There are a myriad of ways people will “explain” why they have gone outside the boundaries of their committed relationships. People often wonder if cheating happens because of sexual boredom or frustration. My experience is that healthy people don’t act on boredom or urges to experience more thrills by cheating on their mate. They find ways that don’t violate their relationships or their partners trust to meet their innate tendency toward higher intensity stimulation. Here are some issues that I see presented in the couples coming to my practice that contribute to the occurrence of emotional and/or sexual affairs: When the condition has not been effectively diagnosed and treated, couples often repot certain themes and recurrent stressors that seem to be based on the biological and emotional components of this disorder, including:
- Emotional Problems: Trying to meet unmet (underlying healthy) needs in a dysfunctional way. For example, Wanting to feel something you haven’t been feeling or think you can’t feel with your current partner (as in, “I can’t be myself”), a felt lack of closeness or intimacy, partners not being emotionally attuned to each other, a lack of self-awareness, a lack of ability to self soothe and cope with feelings of anger, resentment, frustration, loneliness, or, excessive low self esteem (“I’ve never felt attractive”).
- Psychological Issues: a.) Being compartmentalized -(sharing different “parts” of oneself with different people, and an inability to share all of yourself with 1 person ). This is very common with people who have suffered trauma or who grew up in families where it was not really safe to share your real self with. b) Narcissism – feeling over entitled and demanding, self-absorbed and a tendency to exploit (use) others. These are very common personality traits in people who have sex addictions.
- Unresolved History: a) Incest/Sexual Abuse – having learned to live a double life, survivors of incest often do not have healthy boundaries, and can struggle with how and when to say “no.” b) Distorted Relational Beliefs learned from dysfunctional family experiences and culture. For example, if someone grew up watching Mom cheat on a seemingly powerless Dad, that has an impact on what is seemingly “normal,” on what the expectations should be for marriage.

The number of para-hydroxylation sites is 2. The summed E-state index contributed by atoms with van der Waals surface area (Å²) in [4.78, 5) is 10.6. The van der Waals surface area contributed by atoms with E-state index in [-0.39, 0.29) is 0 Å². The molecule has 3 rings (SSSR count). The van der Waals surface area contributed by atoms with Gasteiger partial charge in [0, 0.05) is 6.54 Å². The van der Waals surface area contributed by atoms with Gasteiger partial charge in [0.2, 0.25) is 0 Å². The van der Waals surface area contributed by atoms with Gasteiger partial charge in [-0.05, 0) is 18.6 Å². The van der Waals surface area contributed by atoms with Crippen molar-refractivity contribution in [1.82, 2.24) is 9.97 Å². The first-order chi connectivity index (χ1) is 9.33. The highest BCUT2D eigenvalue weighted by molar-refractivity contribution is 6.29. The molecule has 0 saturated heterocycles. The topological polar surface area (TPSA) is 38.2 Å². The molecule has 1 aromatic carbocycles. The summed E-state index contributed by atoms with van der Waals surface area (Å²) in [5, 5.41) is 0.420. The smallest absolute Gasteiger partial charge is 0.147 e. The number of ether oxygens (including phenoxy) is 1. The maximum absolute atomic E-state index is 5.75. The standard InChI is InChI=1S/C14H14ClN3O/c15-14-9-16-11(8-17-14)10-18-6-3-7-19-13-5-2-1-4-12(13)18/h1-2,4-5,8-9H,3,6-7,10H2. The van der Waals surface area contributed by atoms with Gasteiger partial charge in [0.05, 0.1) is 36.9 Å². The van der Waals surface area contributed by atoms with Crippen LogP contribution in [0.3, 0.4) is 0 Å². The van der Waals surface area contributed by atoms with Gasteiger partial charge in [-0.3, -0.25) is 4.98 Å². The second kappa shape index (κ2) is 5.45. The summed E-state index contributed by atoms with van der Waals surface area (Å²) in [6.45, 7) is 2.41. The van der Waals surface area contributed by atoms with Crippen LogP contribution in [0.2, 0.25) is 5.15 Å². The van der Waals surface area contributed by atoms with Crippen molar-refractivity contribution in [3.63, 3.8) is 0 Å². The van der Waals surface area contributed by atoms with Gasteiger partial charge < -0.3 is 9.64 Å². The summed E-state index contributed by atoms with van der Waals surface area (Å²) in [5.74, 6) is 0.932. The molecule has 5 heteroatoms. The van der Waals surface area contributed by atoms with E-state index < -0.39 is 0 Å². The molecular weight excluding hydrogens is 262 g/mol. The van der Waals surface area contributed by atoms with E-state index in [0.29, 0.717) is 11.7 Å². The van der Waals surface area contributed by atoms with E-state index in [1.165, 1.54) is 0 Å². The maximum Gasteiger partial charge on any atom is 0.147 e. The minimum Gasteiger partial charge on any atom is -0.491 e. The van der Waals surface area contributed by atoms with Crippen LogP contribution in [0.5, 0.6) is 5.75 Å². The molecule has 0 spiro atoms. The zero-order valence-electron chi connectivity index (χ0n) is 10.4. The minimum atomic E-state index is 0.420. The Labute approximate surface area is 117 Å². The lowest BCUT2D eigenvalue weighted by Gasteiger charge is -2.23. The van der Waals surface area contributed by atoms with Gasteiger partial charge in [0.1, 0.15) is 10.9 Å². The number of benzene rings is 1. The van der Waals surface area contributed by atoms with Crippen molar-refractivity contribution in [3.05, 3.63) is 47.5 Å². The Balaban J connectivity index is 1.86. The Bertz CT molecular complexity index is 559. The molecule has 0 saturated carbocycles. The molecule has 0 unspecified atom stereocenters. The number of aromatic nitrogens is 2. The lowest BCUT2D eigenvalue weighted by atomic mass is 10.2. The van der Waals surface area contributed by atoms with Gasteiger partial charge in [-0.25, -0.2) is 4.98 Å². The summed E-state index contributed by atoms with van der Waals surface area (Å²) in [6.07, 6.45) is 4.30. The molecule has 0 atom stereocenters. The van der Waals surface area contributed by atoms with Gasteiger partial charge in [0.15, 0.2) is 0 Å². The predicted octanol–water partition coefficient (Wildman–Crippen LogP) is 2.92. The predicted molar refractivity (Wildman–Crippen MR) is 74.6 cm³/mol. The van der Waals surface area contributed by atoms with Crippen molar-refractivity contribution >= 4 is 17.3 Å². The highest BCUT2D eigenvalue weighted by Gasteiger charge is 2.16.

- Disconnection and Avoidance: a.) Being overscheduled & overburdened. A relationship where partners are disengaged from one another creates vulnerability. For example, living separately, having made great personal strides (& not “knowing” each other anymore, like attending college, having a spiritual awakening, becoming sober, etc.). b.) A lack of sexual satisfaction. People may avoid these issues for many, many years, out of anxiety and a lack of hope. Eventually, people may start to fantasize, and act on the fantasies, that it simply will not “work” between them. c.) Sometimes addictions –be it pornography, alcohol/drugs, or work- go hand-in-hand with affairs. Addictions can contribute to disconnection, as they are not only an escape from people’s emotional distress, but can also be a way to exit from a relationship.
Tips For Recovery
- All contact with the lover must stop. Often this causes grief and anxiety for the person who was having the affair, and they need increased support from a counselor or group to help them through this period of mourning.
- The single best indicator of whether a relationship can survive infidelity is how much empathy the unfaithful partner shows for the pain they have caused when the betrayed spouse gets emotional and starts “acting crazy.”
- Accept and prepare for that fact that monogamy, like many other kinds of emotional wounds, is an issue that is never settled “once and for all.”
There are many wonderful resources for people struggling with sex addictions, including informative websites, 12 step groups like:
SAA (Sex Addicts Anonymous) – http://www.sexaa.org
COSA (for partners of sex addicts) – http://www.coslaa.org
RCA (Recovering Couples Anonymous) – http://www.recovering-couples.org
SASH (Society for the Advancement of Sexual Health) – http://www.sash.net
To assess the level of your problems with sex and love, visit: http://www.sexhelp.com
After the Affair: How to Build Trust and Love Again by Julia Cole
Tempted Women: The Passion, the Peril and the Agony of Female Infidelity by Carol Botwin
His Needs, Her Needs: Building an Affair-Proof Marriage by Willard F. Harley